charles_mcneil — 2016-10-29T15:04:16-04:00 — #1
With the many things to do, places to go, and people to see, who has the time to study Hebrew? Whether a young minister starting out, a senior Pastor mid-way through his career or responding to threads in the CD Forums during retirement, Why learn to read Hebrew, when we have so much helps and translation at our disposal?
After all, Hebrew is an Eastern and not a European language. The thought patterns, vocabulary, and grammar are so different from what many of us are accustomed to using.
If one can justify its necessity, what materials are available, who's teaching it in an interesting and easy to learn way; and how much time will it take each day to acquire a working knowledge of the language? Time is a premium for the young pastor and the retiree (some of you know what I mean, even if it's not your experience). CM
gao_lu — 2016-10-29T19:22:42-04:00 — #2
“He who reads the Bible in translation is like a man who kisses his bride through a veil."
-Jewish poet Hayyim Nachman Bialik
Imagine going your whole life like that!
bkmitchell — 2016-10-30T00:39:55-04:00 — #3
I agree with Gau Lu,
תרגום דומה לנשיקה מבעד לצעיף
Studying in translation is like kissing your bride with her veil on
חיים נחמן ביאליק (Hayyim Nachman Bialik)
I would also add that knowing the Bible through translations is like a someone having a relationship with his/her foreign spouse only through interpreters (or maybe through google translate!).
Here are a few different answers others have given in answer to this question:
(1) Why Study Hebrew? (Video)
(2) Learn to Read the Bible in the original languages
(3) Seven reasons to Study Biblical Languages:
(4) BROTHERS, BITZER WAS A BANKER
(5) DeRouchie, Jason S. “The Profit of Employing the Biblical Languages: Scriptural and Historical Reflections.” Themelios 37.1 (2012): 32.
(6) A Case for Biblica Languages Are Hebrew and Greek Optional or Indispensable?
The above, for me at least provides for a good rational why Christian Minsters/Preachers should acquire a working knowledge/fluency of Hebrew so that they can be in a better position to attempt understand, for themselves, the Hebrew Bible on its own terms.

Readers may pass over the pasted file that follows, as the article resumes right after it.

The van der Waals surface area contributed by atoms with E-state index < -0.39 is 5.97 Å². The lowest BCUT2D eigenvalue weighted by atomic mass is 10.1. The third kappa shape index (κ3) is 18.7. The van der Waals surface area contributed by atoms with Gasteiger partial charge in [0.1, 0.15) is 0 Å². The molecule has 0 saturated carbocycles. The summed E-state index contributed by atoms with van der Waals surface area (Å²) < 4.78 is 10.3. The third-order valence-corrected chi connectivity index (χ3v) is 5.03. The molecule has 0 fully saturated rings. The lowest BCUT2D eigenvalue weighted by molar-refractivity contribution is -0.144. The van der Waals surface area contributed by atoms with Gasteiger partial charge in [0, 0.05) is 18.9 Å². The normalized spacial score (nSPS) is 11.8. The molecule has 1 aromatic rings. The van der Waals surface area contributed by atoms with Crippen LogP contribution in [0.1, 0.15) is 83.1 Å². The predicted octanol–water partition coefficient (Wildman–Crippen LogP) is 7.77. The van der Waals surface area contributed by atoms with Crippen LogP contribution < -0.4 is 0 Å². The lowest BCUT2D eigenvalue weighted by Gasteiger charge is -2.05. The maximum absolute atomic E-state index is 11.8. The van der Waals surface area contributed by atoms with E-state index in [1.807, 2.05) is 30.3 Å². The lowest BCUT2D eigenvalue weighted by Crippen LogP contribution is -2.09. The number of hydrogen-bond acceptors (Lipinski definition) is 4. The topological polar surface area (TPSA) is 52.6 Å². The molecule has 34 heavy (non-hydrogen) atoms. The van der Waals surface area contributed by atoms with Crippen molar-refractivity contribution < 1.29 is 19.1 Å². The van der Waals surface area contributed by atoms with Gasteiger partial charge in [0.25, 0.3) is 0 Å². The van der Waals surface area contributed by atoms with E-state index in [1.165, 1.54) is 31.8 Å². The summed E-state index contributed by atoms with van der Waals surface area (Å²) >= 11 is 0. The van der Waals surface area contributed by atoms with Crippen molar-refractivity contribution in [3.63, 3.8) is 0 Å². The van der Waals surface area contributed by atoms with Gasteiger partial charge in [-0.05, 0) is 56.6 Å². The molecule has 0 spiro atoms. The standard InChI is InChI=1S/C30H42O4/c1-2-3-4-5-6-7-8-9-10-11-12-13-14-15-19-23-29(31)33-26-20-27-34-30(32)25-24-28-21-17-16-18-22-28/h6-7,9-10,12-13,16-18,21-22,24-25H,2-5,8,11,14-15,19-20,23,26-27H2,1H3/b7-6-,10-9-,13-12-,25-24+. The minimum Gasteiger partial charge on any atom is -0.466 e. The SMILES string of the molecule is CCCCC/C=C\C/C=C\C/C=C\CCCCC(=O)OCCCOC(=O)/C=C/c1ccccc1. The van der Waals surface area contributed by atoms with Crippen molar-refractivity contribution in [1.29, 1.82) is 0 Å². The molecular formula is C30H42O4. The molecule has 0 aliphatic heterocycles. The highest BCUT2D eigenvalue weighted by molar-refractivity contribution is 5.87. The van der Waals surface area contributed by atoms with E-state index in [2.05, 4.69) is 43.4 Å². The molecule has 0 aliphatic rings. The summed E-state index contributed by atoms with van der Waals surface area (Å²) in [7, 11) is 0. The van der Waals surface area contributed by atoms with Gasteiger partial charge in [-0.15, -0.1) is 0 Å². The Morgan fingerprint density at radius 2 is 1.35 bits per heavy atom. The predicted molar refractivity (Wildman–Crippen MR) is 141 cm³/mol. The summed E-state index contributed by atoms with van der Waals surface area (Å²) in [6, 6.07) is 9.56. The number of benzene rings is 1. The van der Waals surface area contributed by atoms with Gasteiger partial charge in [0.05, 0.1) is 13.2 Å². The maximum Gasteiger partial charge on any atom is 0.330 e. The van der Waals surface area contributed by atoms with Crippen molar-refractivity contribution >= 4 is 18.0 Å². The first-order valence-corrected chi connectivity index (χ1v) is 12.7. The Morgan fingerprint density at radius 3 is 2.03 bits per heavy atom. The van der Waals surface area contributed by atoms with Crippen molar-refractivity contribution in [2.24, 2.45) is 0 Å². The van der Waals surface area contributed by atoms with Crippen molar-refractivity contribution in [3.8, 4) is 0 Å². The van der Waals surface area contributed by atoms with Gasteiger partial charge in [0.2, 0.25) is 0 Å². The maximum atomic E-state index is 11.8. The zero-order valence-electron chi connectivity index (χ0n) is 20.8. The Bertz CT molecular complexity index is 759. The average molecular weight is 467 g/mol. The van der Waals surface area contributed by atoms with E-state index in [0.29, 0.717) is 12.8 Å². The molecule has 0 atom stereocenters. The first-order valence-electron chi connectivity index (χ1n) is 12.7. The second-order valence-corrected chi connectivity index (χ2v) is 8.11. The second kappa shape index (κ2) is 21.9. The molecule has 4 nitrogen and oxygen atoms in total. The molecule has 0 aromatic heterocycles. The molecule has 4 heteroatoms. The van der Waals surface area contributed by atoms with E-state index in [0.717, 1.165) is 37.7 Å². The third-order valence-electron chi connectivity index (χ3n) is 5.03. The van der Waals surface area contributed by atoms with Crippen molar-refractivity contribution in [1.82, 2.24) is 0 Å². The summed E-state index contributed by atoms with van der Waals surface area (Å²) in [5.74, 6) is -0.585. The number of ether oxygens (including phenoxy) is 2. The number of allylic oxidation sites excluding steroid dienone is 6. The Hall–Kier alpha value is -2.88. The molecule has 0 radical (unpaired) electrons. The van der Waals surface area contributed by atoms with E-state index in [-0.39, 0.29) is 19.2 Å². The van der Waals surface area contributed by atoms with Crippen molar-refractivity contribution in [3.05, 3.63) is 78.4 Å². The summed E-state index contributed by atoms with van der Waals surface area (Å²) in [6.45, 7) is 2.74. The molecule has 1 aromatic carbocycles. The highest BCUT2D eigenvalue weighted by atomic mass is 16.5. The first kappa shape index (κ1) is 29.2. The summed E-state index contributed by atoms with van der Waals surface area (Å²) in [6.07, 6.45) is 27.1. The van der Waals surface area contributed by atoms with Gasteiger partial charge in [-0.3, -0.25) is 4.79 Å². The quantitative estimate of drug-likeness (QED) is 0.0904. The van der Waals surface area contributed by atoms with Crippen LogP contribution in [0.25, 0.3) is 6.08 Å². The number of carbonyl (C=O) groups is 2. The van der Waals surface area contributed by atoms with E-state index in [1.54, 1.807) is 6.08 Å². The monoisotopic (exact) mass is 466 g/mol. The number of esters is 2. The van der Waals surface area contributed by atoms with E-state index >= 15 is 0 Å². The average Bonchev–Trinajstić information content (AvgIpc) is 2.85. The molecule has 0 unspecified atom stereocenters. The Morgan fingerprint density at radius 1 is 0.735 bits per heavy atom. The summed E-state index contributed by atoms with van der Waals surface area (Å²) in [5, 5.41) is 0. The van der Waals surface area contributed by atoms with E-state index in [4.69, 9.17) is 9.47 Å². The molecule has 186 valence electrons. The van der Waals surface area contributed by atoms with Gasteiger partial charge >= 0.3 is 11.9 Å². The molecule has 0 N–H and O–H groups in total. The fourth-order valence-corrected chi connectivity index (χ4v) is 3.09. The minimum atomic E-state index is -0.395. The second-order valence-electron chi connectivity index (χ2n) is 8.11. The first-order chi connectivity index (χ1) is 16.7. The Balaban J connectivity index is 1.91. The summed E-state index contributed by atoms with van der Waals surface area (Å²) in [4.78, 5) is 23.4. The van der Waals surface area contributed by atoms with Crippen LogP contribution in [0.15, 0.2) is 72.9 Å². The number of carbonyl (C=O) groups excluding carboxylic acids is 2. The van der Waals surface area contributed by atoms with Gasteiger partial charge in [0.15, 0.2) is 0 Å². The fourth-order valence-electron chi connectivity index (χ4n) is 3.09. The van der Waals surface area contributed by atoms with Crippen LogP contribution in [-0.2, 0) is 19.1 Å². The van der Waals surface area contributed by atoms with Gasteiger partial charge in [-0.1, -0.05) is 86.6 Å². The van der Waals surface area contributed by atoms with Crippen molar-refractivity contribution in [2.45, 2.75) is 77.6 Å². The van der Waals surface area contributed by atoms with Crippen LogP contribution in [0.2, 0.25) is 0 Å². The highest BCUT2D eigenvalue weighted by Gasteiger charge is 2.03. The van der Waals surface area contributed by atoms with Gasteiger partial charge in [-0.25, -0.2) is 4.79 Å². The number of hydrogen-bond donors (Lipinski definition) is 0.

Check out these:
(1)The following two online video courses are basically equal to a full year of Seminary Biblical Hebrew. They are not in Logos, but they are FREE. They are graciously made available by the Master's Seminary and by Dr. Barrick:
OT 503 Hebrew Grammar I (Full first Semester)
OT 504 Hebrew II (Full Second Semester)
Link to a PDF of the Grammar
(2) Living Biblical Hebrew
Demo Lesson: http://www.biblicallanguagecenter.com/hebrew-first-lesson/
(3) Mobile Ed: LA251 Introducing Hebrew Grammar
(4) Reform Theological Seminary (online/Global)
(5) BibleMesh (affortable)
charles_mcneil — 2016-10-30T03:36:42-04:00 — #4
Thanks a lot. You're blessed and a blessing!
You have provided an oasis of reasons and resources. It's time to learn some Hebrew, for the first time or to refresh the brain pathways.
Let the truth be told, some of us would need our hands held (tightly) while we are weaned off translations, etc. May God help the "right brain" thinkers [although the theory is outdated]. Regardless, in depth study of epigenetics has shown that the brain is remarkably adaptable and able to create new neural pathways in response to stimulus in the environment. This is a branch of science called neuroplasticity.
Bk, are you ready to hold some hands? CM
bkmitchell — 2016-10-30T06:57:04-04:00 — #5
Actually, thank you for asking this question!
Before, I say anything else I want to express an opinion of mine that one can be a great Christian even without knowing Hebrew or Greek.
And, there are even some notable cases of great expositors of the word who without the knowledge of Hebrew were none-the-less able to sense of the meaning of the text. Spurgeon is an example of this. While, it can be argued that he knew some Koine Greek it is unlikely that he knew Hebrew. Yet, what he did or what he allowed the God to do with his life was amazing. I may not always agree with him, but I think he was a very careful man who searched the scripture with everything he had.
Andrew Nathaniel Nelson was a Christian/Seventhday adventist missionary who did not know Hebrew, but his work on Japanese lexicography know as the Modern Reader's Japanese-English Character Dictionary has help thousands not to mention the fact that he help start a school. He was an awesome Christian even without Hebrew, although I am sure he
Another, opinion I have is we Christians do not have to all have the same gifts/talents to be used by God. Fingers can not see but they are important to our body, eyes can not touch but again they too are important to our body, feet can not taste but they are important and serve a function.
I agree and if possible I think it always good to have a partner, friend, and a teacher. I think there are only a few people out there who can master a language without any interaction within a community of some sort or without any interaction with another human being.
Yes, I would love to partner with and help facilitate the journey into original language acquisition and reading comprehension.
dave_l — 2016-10-30T07:47:32-04:00 — #6
I would like to add that the Pharisees had a better grasp on the original languages than most and it only plowed them in deeper. “Who also hath made us able ministers of the new testament; not of the letter, but of the spirit: for the letter killeth, but the spirit giveth life.” (2 Corinthians 3:6)
Think of all who could not read or all who did not have even a fragment of scripture who knew far more about God than the Pharisees.
bkmitchell — 2016-10-30T08:47:24-04:00 — #7